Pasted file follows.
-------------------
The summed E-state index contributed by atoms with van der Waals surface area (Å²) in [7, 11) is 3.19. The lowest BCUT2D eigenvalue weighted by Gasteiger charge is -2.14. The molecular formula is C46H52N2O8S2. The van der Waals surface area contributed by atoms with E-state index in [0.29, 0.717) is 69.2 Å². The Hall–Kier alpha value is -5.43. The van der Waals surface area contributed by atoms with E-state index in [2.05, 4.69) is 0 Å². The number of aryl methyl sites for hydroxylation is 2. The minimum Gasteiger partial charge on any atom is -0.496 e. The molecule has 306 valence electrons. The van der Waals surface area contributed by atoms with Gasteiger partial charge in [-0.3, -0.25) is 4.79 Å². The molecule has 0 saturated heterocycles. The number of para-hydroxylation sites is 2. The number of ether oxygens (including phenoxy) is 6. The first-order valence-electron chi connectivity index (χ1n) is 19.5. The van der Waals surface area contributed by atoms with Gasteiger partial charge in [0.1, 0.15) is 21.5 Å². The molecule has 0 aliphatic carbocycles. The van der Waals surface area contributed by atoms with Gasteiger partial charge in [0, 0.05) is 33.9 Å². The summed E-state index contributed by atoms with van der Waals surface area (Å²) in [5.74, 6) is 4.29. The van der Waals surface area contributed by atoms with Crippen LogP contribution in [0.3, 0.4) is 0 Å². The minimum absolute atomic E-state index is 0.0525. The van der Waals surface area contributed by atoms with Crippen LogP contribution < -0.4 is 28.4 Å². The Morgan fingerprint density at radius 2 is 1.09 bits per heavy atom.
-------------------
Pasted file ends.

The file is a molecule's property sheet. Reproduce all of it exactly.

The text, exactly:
The summed E-state index contributed by atoms with van der Waals surface area (Å²) in [7, 11) is 3.19. The lowest BCUT2D eigenvalue weighted by Gasteiger charge is -2.14. The molecular formula is C46H52N2O8S2. The van der Waals surface area contributed by atoms with E-state index in [0.29, 0.717) is 69.2 Å². The Hall–Kier alpha value is -5.43. The van der Waals surface area contributed by atoms with E-state index in [2.05, 4.69) is 0 Å². The number of aryl methyl sites for hydroxylation is 2. The minimum Gasteiger partial charge on any atom is -0.496 e. The molecule has 306 valence electrons. The van der Waals surface area contributed by atoms with Gasteiger partial charge in [-0.3, -0.25) is 4.79 Å². The molecule has 0 saturated heterocycles. The number of para-hydroxylation sites is 2. The number of ether oxygens (including phenoxy) is 6. The first-order valence-electron chi connectivity index (χ1n) is 19.5. The van der Waals surface area contributed by atoms with Gasteiger partial charge in [0.1, 0.15) is 21.5 Å². The molecule has 0 aliphatic carbocycles. The van der Waals surface area contributed by atoms with Gasteiger partial charge in [0, 0.05) is 33.9 Å². The summed E-state index contributed by atoms with van der Waals surface area (Å²) in [5.74, 6) is 4.29. The van der Waals surface area contributed by atoms with Crippen LogP contribution in [0.3, 0.4) is 0 Å². The minimum absolute atomic E-state index is 0.0525. The van der Waals surface area contributed by atoms with Crippen LogP contribution < -0.4 is 28.4 Å². The Morgan fingerprint density at radius 2 is 1.09 bits per heavy atom.